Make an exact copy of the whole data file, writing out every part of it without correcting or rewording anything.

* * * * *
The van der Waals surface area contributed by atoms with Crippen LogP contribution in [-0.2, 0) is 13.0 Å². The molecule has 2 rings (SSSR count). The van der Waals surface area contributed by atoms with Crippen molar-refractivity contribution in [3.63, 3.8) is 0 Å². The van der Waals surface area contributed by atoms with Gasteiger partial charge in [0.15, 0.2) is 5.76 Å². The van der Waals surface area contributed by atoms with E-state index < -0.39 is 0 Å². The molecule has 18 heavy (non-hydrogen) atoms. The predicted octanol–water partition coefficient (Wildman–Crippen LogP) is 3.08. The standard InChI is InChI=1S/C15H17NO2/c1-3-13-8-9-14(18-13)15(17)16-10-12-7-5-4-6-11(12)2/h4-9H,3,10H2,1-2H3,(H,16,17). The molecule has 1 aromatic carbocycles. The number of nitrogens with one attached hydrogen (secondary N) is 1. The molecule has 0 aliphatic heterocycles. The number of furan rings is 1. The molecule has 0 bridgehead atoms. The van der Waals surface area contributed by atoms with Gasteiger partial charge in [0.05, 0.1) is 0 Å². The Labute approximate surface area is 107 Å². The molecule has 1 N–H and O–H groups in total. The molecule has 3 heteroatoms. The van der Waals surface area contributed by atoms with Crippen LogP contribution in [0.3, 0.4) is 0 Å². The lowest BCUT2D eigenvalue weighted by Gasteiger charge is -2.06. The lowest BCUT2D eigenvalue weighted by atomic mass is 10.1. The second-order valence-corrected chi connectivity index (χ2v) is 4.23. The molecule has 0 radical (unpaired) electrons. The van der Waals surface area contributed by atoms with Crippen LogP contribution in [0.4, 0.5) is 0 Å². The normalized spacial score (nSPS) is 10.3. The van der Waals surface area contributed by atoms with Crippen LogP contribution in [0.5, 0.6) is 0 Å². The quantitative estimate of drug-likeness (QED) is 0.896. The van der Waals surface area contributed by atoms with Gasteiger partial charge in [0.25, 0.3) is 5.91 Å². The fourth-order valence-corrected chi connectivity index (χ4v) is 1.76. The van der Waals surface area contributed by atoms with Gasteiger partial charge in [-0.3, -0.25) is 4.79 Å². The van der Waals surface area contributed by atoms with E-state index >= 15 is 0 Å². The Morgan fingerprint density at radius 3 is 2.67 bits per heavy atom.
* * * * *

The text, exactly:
The van der Waals surface area contributed by atoms with Crippen LogP contribution in [-0.2, 0) is 13.0 Å². The molecule has 2 rings (SSSR count). The van der Waals surface area contributed by atoms with Crippen molar-refractivity contribution in [3.63, 3.8) is 0 Å². The van der Waals surface area contributed by atoms with Gasteiger partial charge in [0.15, 0.2) is 5.76 Å². The van der Waals surface area contributed by atoms with E-state index < -0.39 is 0 Å². The molecule has 18 heavy (non-hydrogen) atoms. The predicted octanol–water partition coefficient (Wildman–Crippen LogP) is 3.08. The standard InChI is InChI=1S/C15H17NO2/c1-3-13-8-9-14(18-13)15(17)16-10-12-7-5-4-6-11(12)2/h4-9H,3,10H2,1-2H3,(H,16,17). The molecule has 1 aromatic carbocycles. The number of nitrogens with one attached hydrogen (secondary N) is 1. The molecule has 0 aliphatic heterocycles. The number of furan rings is 1. The molecule has 0 bridgehead atoms. The van der Waals surface area contributed by atoms with Gasteiger partial charge in [0.05, 0.1) is 0 Å². The Labute approximate surface area is 107 Å². The molecule has 1 N–H and O–H groups in total. The molecule has 3 heteroatoms. The van der Waals surface area contributed by atoms with Crippen LogP contribution in [0.3, 0.4) is 0 Å². The lowest BCUT2D eigenvalue weighted by Gasteiger charge is -2.06. The lowest BCUT2D eigenvalue weighted by atomic mass is 10.1. The second-order valence-corrected chi connectivity index (χ2v) is 4.23. The molecule has 0 radical (unpaired) electrons. The van der Waals surface area contributed by atoms with Crippen LogP contribution in [0.4, 0.5) is 0 Å². The normalized spacial score (nSPS) is 10.3. The van der Waals surface area contributed by atoms with Crippen LogP contribution in [0.5, 0.6) is 0 Å². The quantitative estimate of drug-likeness (QED) is 0.896. The van der Waals surface area contributed by atoms with Gasteiger partial charge in [0.25, 0.3) is 5.91 Å². The fourth-order valence-corrected chi connectivity index (χ4v) is 1.76. The van der Waals surface area contributed by atoms with Gasteiger partial charge in [-0.3, -0.25) is 4.79 Å². The van der Waals surface area contributed by atoms with E-state index >= 15 is 0 Å². The Morgan fingerprint density at radius 3 is 2.67 bits per heavy atom.